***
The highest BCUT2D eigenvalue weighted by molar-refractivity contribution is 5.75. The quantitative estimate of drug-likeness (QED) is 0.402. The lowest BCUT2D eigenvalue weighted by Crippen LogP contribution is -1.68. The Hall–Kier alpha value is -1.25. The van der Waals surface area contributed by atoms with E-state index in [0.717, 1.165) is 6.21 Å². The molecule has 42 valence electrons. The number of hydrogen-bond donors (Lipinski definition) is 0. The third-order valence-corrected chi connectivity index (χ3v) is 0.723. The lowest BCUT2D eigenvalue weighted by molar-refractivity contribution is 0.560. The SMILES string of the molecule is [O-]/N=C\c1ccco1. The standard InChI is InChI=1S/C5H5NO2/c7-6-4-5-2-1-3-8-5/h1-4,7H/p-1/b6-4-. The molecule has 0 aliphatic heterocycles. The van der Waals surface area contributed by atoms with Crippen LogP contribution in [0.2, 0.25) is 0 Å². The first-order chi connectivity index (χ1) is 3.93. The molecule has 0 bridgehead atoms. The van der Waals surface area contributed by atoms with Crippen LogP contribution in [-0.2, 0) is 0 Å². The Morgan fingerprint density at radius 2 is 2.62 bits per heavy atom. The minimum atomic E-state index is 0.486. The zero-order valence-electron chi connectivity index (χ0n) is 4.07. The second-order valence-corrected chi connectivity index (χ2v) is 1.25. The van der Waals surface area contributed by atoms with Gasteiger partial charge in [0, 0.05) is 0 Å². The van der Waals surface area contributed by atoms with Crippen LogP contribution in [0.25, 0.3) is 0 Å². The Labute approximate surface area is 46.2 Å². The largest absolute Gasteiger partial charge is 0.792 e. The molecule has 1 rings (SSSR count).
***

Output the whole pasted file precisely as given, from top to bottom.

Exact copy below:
The highest BCUT2D eigenvalue weighted by molar-refractivity contribution is 5.75. The quantitative estimate of drug-likeness (QED) is 0.402. The lowest BCUT2D eigenvalue weighted by Crippen LogP contribution is -1.68. The Hall–Kier alpha value is -1.25. The van der Waals surface area contributed by atoms with E-state index in [0.717, 1.165) is 6.21 Å². The molecule has 42 valence electrons. The number of hydrogen-bond donors (Lipinski definition) is 0. The third-order valence-corrected chi connectivity index (χ3v) is 0.723. The lowest BCUT2D eigenvalue weighted by molar-refractivity contribution is 0.560. The SMILES string of the molecule is [O-]/N=C\c1ccco1. The standard InChI is InChI=1S/C5H5NO2/c7-6-4-5-2-1-3-8-5/h1-4,7H/p-1/b6-4-. The molecule has 0 aliphatic heterocycles. The van der Waals surface area contributed by atoms with Crippen LogP contribution in [0.2, 0.25) is 0 Å². The first-order chi connectivity index (χ1) is 3.93. The molecule has 0 bridgehead atoms. The van der Waals surface area contributed by atoms with Crippen LogP contribution in [-0.2, 0) is 0 Å². The Morgan fingerprint density at radius 2 is 2.62 bits per heavy atom. The minimum atomic E-state index is 0.486. The zero-order valence-electron chi connectivity index (χ0n) is 4.07. The second-order valence-corrected chi connectivity index (χ2v) is 1.25. The van der Waals surface area contributed by atoms with Gasteiger partial charge in [0, 0.05) is 0 Å². The van der Waals surface area contributed by atoms with Crippen LogP contribution in [0.25, 0.3) is 0 Å². The Labute approximate surface area is 46.2 Å². The largest absolute Gasteiger partial charge is 0.792 e. The molecule has 1 rings (SSSR count).